School of the Holy Beast
REVIEWED BY: Tim Posted on 14/11/2010
When a film has such a blasphemous and shocking reputation as School Of The Holy Beast and is widely regarded by fans as one of the best of its genre, if you're anything like me you jump at the chance to check it out. I've dabbled here and there into the genre of Nunsploitation but would by no means consider myself an expert.
I was personally disappointed and underwhelmed by the majority of the flicks I've watched and most would fit into the category of cool cover/poster but a totally dull viewing experience. That's an often expressed cliché of exploitation cinema, but hey it's true a lot of the time and like I said I'm no expert and I've probably been overlooking some gems of the subgenre. Like any excursion into a certain type of exploitation film there's a lot of shit to wade though to get to the crème de la crème of what's on offer. School Of The Holy Beast is one of those gems and if perhaps like me you had feelings of "What's the big deal?" when it comes to the topic of Nunsploitation this may be just what the doctor ordered.
Perhaps if it hadn't been for the fact that this film was directed by Norifumi Suzuki it would've more than likely slipped me by. Over the last year or so I've become a big fan of the man's work an am always eager to check out anything of his I haven't seen. Pinky Violence is something I'm quite new to but Suzuki's elaborately staged and beautifully shot spectacles of violence and depravity have really sold me on the stuff and turned me into an avid fan.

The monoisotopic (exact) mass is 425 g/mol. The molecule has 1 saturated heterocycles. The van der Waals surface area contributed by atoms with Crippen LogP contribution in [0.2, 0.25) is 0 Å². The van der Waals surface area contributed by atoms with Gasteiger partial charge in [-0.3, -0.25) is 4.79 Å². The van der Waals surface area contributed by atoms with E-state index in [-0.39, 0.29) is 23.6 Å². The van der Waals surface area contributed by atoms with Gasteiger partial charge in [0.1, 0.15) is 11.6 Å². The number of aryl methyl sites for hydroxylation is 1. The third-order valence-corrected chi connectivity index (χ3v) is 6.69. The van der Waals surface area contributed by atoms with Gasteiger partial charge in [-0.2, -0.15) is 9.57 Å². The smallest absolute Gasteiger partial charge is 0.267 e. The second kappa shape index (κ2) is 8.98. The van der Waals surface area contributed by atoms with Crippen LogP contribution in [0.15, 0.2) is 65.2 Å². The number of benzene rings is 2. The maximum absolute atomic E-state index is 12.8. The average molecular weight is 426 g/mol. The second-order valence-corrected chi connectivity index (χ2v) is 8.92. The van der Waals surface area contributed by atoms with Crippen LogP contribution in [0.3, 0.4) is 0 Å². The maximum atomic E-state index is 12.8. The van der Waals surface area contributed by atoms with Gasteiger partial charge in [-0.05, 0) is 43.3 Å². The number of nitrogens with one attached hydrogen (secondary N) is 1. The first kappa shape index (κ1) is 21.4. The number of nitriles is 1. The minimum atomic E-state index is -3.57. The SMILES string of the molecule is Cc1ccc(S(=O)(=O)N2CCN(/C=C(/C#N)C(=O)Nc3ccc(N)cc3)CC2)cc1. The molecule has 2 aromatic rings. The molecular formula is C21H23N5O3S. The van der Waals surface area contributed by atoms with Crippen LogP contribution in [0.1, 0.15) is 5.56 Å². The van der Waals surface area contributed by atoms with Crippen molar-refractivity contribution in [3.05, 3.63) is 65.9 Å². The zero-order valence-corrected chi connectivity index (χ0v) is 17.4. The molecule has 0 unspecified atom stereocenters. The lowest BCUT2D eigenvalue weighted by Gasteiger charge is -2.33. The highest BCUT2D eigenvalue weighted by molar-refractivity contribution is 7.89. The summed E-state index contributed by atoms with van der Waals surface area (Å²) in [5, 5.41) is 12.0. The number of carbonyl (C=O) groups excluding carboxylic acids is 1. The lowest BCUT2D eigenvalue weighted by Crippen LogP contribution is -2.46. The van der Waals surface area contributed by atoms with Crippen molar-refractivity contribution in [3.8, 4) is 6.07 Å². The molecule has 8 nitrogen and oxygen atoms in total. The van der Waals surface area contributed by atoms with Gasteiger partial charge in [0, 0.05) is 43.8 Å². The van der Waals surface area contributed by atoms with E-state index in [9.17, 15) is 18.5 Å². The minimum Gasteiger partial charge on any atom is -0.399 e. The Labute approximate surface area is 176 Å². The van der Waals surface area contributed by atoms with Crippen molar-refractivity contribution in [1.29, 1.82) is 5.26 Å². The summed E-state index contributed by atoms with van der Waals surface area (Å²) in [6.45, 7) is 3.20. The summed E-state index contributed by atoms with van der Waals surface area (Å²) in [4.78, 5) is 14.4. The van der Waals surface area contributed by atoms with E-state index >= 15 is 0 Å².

Suzuki's work has been hugely influential in terms of style and cinematography to modern cinema most notably Tarantino's Kill Bill series. Sure no one's really pushed the boundaries as much as Suzuki did in mainstream cinema but hey I guess the old saying of they don't make 'em like they used to still rings true. Umbrella have released Sex and Fury locally so I recommend checking it out to get a taste of what the man's all about.
School Of The Holy Beast centres itself around a young girl called Maya who gives up her regular life to enter a convent to devote her life to Christ. She describes it as a place "where women aren't women" and are forced to suppress their carnal desires. But of course the lure of "sin" is hard to ignore and many of the young nuns can't resist the temptation of whiskey and some girl on girl action. Well they are only human after all. These discretions are met with some harsh penalties involving various methods of bondage and torture.
This flick is some grade A trash offering viewers over the top moments of topless whip fighting and other perverse set pieces. Fumio Watanabe portrayal of Father Kakinuma was a highlight for me. Kakinuma is a jaded faithless priest with more than a passing resemblance Rasputin who has a penchant for raping young nuns. Watanabe devours the part making a sinister and memorable villain.
Eventually we discover Maya's true intentions of entering the convent are to uncover the events that led to her mother's death. As the story unfolds Maya exposes a dark past and twisted deception the church will go to any lengths to keep a secret. Primarily an exploitation vehicle, School Of The Holy Beast does offer an insight into how western religions are viewed by the east.
The Cult Epics disc is an excellent package with a pristine looking transfer that really accentuates Suzuki's signature cinematography. It is availble on its own or in the limited edition The Nunsploitation Convent Collection which includes Walerian Borowczyk's Behind Convent Walls. Well worth the time for fans of Asian exploitation cinema and all things blasphemous.
The Special features include an interview actress Yumi Takigawa and another with critic Risaku Kiridoushi which was very informative and gives some background of the erotic-grotesque/pink flicks TOEI produced during this period. I thought this was a nice touch and gives the film a bit more of an historical context and provides a good introduction to those who are unfamiliar with the genre.
DIRECTOR(S): Norifumi Suzuki | COUNTRY: Japan | YEAR 1974 | DISTRIBUTOR(S): Cult Epics | RUNNING TIME: 94 minutes | ASPECT RATIO: 2.35:1 Widescreen | REGION: 1 | DISCS: 1
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